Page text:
At their annual conference, the Computer Science Teachers Association, announced today that Dr. Betsy Hargrove, superintendent of Avondale Elementary School District in Arizona, won the organization’s second annual Administrator Impact Award.
The Administrator Impact Award recognizes an administrator who has made an outstanding contribution in K-12 computer science. Educators from across the country nominated administrators who have improved student access to high quality computer science education.
The nominations were evaluated on the basis of how the administrator influenced or improved K-12 computer science education, the scope and the impact of the nominee’s contribution, and the extent to which they have demonstrated outstanding educator and leadership qualities.
Dr. Hargrove was selected because she is a true champion for computer science education. She oversees a school district that is challenged by poverty (86% of her students receive free or reduced lunch and 77% are minorities).
Despite the many obstacles she navigates daily, she saw what computer science could do for her students and their collective futures. She transformed her district into the only elementary school district in Arizona that teaches all students in all grades computer programming.
Dr. Hargrove also insisted that all “technology” teachers become “computer science” teachers by teaching coding to every student.
“I am incredibly honored to be the 2015 recipient of the Administrator Impact Award,” said Dr. Hargrove. “Our mission in Avondale is to develop thinkers, problem solvers and communicators on their path to college, career and life. Our talented staff and community recognize that teaching students computer science, specifically coding, in all grades is essential to ensuring our students are successful. We believe that all students are capable of success. No exceptions.”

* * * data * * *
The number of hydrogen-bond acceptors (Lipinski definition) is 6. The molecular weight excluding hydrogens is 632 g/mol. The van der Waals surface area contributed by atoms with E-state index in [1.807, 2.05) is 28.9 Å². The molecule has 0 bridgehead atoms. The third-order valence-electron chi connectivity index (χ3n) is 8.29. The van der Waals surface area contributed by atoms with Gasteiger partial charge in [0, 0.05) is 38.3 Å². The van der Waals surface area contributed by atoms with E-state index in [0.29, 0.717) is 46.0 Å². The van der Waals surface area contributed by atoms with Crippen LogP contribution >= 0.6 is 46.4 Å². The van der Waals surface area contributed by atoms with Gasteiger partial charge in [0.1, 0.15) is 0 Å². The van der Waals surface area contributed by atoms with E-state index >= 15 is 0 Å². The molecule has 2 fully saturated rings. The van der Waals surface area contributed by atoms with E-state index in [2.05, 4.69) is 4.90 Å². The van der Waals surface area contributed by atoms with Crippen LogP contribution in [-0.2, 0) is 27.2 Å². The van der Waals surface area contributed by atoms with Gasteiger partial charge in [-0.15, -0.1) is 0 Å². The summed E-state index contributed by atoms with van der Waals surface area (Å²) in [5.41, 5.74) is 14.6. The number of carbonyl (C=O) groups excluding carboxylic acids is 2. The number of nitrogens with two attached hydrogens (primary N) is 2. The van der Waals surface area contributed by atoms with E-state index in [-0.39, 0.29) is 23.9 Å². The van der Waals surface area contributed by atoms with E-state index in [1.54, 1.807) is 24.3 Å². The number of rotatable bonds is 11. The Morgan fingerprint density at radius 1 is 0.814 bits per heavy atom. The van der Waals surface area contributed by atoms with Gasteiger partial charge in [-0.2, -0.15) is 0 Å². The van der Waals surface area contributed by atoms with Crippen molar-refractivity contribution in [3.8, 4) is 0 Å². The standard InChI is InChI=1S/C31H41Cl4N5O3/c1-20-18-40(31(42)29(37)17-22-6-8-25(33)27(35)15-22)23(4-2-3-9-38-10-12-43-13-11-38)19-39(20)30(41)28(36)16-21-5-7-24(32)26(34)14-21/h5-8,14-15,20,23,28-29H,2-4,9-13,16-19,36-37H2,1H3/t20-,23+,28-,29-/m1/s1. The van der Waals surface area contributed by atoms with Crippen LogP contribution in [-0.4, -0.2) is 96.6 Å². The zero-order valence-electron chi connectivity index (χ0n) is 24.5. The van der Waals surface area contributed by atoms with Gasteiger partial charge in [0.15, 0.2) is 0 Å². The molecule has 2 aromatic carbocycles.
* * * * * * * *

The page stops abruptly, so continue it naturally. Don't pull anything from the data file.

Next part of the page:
Influential administrators recognized with honorable mentions include:
Corey Alderdice, Director of Admissions, Arkansas School for Mathematics, Sciences and the Arts;
Ryan Gravette, Director of Technology, Idaho Digital Learning;
Dr. Kimberly Hill, Superintendent of Schools, Charles County Public Schools (MD); and
Carl Lyman, Information Technology Education Specialist, Utah State Office of Education.
Also announced at the conference was the winner of the annual award for Advocate of the Year—CSTA Arkansas President Carl Frank.
This goes to a member of the Computer Science Advocacy Leadership Team (CSALT) who performs outstanding advocacy work in their region.
Frank’s accomplishments included organizing the first Arkansas Computer Science Education Summit, which brought together nearly 200 leaders from education, government, and industry. The summit helped set the stage for unanimous passage of legislation requiring all public and charter high schools in Arkansas to offer computer science classes.
“Access to computer science can help shape a young person’s future,” said CSTA Chair Dave Reed. “We are so proud of these leaders who have committed themselves to providing a more robust path for students to have access to highquality computer science education. Their passion and dedication is truly inspiring.”
For more information about CSTA and these awards, visit csta.acm.org.
About The Computer Science Teachers Association
The Computer Science Teachers Association (CSTA) is a membership organization that supports and promotes the teaching of computer science and other computing disciplines. CSTA provides opportunities for K–12 teachers and students to better understand the computing disciplines and to more successfully prepare themselves to teach and learn.